The Godfather – 50 Years Later

The Godfather

Spoiler Warning – the entire Godfather trilogy will be discussed and many spoilers given

This year marks the fiftieth anniversary of The Godfather, a film that exists in the highest echelon of cinema, that is always a contender for the greatest film ever made, and is usually cited as the best Mafia film in existence. So good is The Godfather that one of the few Mafia films that are considered its equal, or even better, is The Godfather Part II.

The Cast

The cast of The Godfather is stunningly fantastic. Al Pacino and Marlon Brando give Oscar-winning performances in the two central roles (only Brando actually won an Oscar but I’m hereby switching Pacino’s Oscar from being for Scent of a Woman to The Godfather) but there is gold throughout. James Caan is great as the impetuous Sonny, who has one of the all-time legendary cinema deaths, Robert Duvall understatedly shines as Tom Hagen, the more measured and calm member of the inner circle, John Cazale as the weak and ineffectual Fredo is brilliant, only to top this in the sequel, Diane Keaton as the innocent Kay is great, it is through her eyes we see Michael’s transformation from noble war hero to a ruthless crime boss. I could go on but I think this demonstrates the strength of the cast.

Cultural Impact

The Godfather
The famous final scene of the door closing on Kay // Credit: The Godfather, Paramount Pictures

The Godfather is surely one of the most quoted and referenced films ever made as well as having an incalculable influence on cinema. Like the Bible and Shakespeare lines from the film have passed into everyday parlance. I have heard people being called a “Fredo” an insult meaning they are weak and useless, everyone knows that an offer a person can’t refuse is not because it’s so good, it’s because of the bad things that will happen should you turn it down. Not only has every Mafia film made since been compared to it – every film has! It is as good a yardstick as you’re going to get.

While some of the greats of cinema are critics choices, The Godfather is hugely popular with critics and the general movie-watching public, it can be enjoyed as an epic crime-drama or you could watch it for the subtle changes in Pacino’s performance throughout the film. The Godfather is ranked number 2 in the American Film Institute’s 2007 list of greatest films, it is number 3 on Empire magazine’s list, it’s number 2 on IMDb’s Top 250, Rotten Tomatoes has a critics score of 97% and audience score 98%. I would argue it is the film that most brings together critical and popular acclaim. If there was one film to showcase American cinema both in terms of quality and a film that represent both what critics and cinemagoers praised it would be this film.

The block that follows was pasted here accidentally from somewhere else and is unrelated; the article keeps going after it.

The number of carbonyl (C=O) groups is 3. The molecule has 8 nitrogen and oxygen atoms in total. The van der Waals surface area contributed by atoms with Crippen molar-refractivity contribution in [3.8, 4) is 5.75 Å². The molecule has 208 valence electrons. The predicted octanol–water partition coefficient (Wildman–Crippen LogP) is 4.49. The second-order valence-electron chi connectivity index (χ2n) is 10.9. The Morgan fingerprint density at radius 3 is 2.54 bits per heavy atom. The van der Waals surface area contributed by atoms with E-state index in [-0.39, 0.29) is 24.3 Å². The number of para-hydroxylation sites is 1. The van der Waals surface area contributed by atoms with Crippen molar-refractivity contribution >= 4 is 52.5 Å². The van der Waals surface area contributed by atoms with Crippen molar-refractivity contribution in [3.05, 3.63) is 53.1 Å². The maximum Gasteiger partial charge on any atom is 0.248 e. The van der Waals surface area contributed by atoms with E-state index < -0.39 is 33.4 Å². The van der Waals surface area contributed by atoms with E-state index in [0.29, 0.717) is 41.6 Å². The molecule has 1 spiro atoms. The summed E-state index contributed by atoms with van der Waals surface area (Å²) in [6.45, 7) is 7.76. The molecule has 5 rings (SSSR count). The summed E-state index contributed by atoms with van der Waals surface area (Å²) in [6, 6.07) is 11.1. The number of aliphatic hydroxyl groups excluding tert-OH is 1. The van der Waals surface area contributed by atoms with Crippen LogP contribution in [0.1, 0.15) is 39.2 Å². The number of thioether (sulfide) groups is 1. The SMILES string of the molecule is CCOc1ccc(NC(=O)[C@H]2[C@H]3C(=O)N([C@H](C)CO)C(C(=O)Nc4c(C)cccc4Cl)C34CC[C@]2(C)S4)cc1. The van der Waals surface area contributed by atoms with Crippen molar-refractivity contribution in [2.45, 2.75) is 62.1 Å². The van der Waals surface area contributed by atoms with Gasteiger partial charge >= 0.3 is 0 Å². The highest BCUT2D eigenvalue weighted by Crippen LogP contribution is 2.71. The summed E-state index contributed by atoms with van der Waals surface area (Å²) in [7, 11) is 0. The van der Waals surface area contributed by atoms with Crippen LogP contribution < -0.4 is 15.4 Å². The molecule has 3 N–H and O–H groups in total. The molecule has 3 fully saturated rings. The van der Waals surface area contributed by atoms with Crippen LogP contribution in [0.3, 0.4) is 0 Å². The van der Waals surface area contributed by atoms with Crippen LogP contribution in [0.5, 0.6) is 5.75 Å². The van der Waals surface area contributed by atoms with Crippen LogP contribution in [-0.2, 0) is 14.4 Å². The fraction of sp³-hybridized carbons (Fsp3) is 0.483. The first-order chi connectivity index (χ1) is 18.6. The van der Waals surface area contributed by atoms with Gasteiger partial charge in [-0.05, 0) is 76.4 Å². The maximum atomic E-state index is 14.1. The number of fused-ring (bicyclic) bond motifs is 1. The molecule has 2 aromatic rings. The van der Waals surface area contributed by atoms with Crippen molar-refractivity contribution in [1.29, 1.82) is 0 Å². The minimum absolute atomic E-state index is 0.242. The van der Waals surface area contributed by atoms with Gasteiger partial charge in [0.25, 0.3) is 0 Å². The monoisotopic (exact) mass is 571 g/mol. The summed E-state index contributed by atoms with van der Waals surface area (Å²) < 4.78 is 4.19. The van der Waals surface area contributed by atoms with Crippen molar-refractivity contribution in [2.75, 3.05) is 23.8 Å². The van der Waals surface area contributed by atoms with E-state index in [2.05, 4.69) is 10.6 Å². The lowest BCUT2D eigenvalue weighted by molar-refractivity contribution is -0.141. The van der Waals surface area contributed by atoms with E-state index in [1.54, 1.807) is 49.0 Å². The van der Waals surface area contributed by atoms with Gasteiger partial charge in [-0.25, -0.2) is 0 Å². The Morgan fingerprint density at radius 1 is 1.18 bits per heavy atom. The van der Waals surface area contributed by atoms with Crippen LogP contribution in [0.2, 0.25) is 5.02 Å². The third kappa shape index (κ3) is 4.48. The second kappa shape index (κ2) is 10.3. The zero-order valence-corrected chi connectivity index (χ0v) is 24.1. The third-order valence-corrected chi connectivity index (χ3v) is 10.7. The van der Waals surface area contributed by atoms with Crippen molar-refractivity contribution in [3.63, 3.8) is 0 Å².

Crime Movies Since

As far back as I can remember, I always wanted to be a gangster // Credit: Goodfellas, Warner Bros

I have already stated the huge impact on films and crime films The Godfather had but it’s worth going into its tremendous impact on this genre. Our cinematic understanding of organised crime comes from The Godfather and even a film like Eastern Promises which is about Russian organised crime is very much still in the shadow of The Godfather. The best gangster film since the Godfather films is almost certainly Goodfellas, a grittier film focused primarily on one character, who isn’t even in the Mafia. We actually see quite little of the upper management in Goodfellas.

The Sopranos is a tv show that has been influenced by The Godfather both in terms of the structure and style of the show and on the characters themselves. Silvio often pulls out his Al Pacino impression from The Godfather Part 3 and Paulie’s car horn plays the theme music of the film. Tony often laments the fact that things aren’t what they were and a lot of this nostalgia is not from reality (or even the show’s reality) but from The Godfather. The mythical golden age painted in The Godfather is often left alone by filmmakers and instead focusing on the collapse of the system portrayed in the film.

The Sopranos //credit HBO Entertainment

In any number of crime tv shows and films, characters emulate and admire Vito Corleone for his noble leadership or Michael Corleone for his utter ruthlessness, perhaps the two great exemplars of how to be a successful crime boss. Perhaps the most famous line from crime masterpiece The Wire is “You come at the king, you best not miss,” and in The Godfather assassination attempts against both Vito and Michael go wrong and with horrendous consequences for the plotters.

The Godfather is as much a film about the pursuit of power and what needs to be done to achieve and hold onto that power as it is about crime. The setting of The Godfather could change to something else entirely and Game of Thrones TV show is clearly influenced by the film. Is Eddard Stark simply a Michael Corleone who wouldn’t do what was necessary to hold onto power?

50 More Years

It is beyond question that The Godfather will be remembered as one of the great films of the 20th Century and a milestone in filmmaking. The characters, themes and even single lines of dialogue are indelible parts of the culture and I’m sure in another fifty years we’ll still be talking about it.

Also Read: Anatomy Of A Scene: The Godfather – Restaurant Scene

Like this article? Get the latest news, articles and interviews delivered straight to your inbox.

Posted by
Richard Norton

Gentleman, podcaster and pop culture nerd, I love talking and writing about pretty much all pop culture.